I am glad to say that during the Omdurman Campaign there was no attempt, within my knowledge, of muzzling the press.
But office is regarded as a muzzling order, as far as I can make out.
I saw an experienced man get a thumb terribly lacerated while muzzling a wolf, yet he succeeded, and in an incredibly short time.
The muzzling regulations in Norwich were withdrawn in the last week in October.
The inefficiency of some orders for the muzzling of dogs makes nothing against these facts.
He had been up to town to get the dogs new muzzles, as the muzzling order has just been put in force in this county.
There is no reason why the disease could not be stamped out of a state in six months by muzzling all the dogs.
"No wonder Mr. Bilton preferred heaven," thought Anna-Felicitas, also a little restless at the completeness of her muzzling.
There is a Press, but the muzzling order has long been in force, and recalcitrant editors soon see the inside of the Penitentiary.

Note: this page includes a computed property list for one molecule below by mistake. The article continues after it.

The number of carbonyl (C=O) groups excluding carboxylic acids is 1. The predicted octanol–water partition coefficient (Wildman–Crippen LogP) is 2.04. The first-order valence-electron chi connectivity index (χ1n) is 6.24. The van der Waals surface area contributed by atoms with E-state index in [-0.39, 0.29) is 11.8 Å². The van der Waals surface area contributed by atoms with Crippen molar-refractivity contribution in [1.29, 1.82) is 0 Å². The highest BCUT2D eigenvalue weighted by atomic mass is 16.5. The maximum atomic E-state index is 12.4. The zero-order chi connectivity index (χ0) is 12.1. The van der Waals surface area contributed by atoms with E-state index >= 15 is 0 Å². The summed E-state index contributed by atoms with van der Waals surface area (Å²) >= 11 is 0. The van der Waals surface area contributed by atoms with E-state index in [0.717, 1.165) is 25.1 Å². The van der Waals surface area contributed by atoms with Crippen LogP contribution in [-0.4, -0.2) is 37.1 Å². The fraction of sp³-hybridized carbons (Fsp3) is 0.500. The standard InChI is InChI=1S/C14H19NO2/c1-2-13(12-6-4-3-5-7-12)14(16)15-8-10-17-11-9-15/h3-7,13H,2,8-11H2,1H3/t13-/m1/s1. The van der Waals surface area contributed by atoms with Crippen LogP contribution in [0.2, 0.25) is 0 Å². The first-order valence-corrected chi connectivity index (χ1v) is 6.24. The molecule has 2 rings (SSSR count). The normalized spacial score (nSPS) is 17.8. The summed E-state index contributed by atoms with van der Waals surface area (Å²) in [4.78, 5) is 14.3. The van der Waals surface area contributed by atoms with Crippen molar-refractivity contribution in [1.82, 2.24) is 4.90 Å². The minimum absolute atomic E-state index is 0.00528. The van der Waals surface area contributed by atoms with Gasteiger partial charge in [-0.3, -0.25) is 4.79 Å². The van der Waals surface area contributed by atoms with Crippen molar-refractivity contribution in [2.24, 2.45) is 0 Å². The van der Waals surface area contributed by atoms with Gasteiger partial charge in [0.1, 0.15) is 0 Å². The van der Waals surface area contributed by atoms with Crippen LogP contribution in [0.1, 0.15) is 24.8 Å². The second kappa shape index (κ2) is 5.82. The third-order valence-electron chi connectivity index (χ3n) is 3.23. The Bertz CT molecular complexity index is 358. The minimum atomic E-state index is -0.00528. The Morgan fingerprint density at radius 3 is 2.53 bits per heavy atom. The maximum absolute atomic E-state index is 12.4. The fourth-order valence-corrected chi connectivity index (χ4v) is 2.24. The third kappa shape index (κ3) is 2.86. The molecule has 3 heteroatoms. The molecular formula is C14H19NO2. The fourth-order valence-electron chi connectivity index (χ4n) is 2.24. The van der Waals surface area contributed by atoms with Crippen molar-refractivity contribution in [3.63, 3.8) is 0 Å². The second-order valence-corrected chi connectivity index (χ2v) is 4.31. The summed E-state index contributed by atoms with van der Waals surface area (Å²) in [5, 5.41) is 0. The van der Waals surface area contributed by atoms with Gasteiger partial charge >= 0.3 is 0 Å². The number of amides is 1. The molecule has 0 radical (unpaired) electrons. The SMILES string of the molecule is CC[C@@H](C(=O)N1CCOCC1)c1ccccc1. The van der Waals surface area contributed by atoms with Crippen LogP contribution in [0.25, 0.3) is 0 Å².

He is the most poisonous kind of bore, and I'll gladly pay for the removal of the cowl, if that's the only way of muzzling him.
late 14c., "device put over an animal's mouth to stop it from biting, eating, or rooting," from Old French musel "muzzle," also "snout, nose" (12c., Modern French museau), from muse "muzzle," from Gallo-Romance *musa "snout" (cf. Provençal mus, Old Spanish mus, Italian muso), of unknown origin, possibly related to Latin morsus "bite" (but OED finds "serious difficulties" with this). Meaning "projecting part of the head of an animal" is from early 15c. in English; sense of "open end of a firearm" first recorded 1560s.
"to put a muzzle on," early 15c., from muzzle (n.). Figurative use from 1610s. Related: Muzzled; muzzling.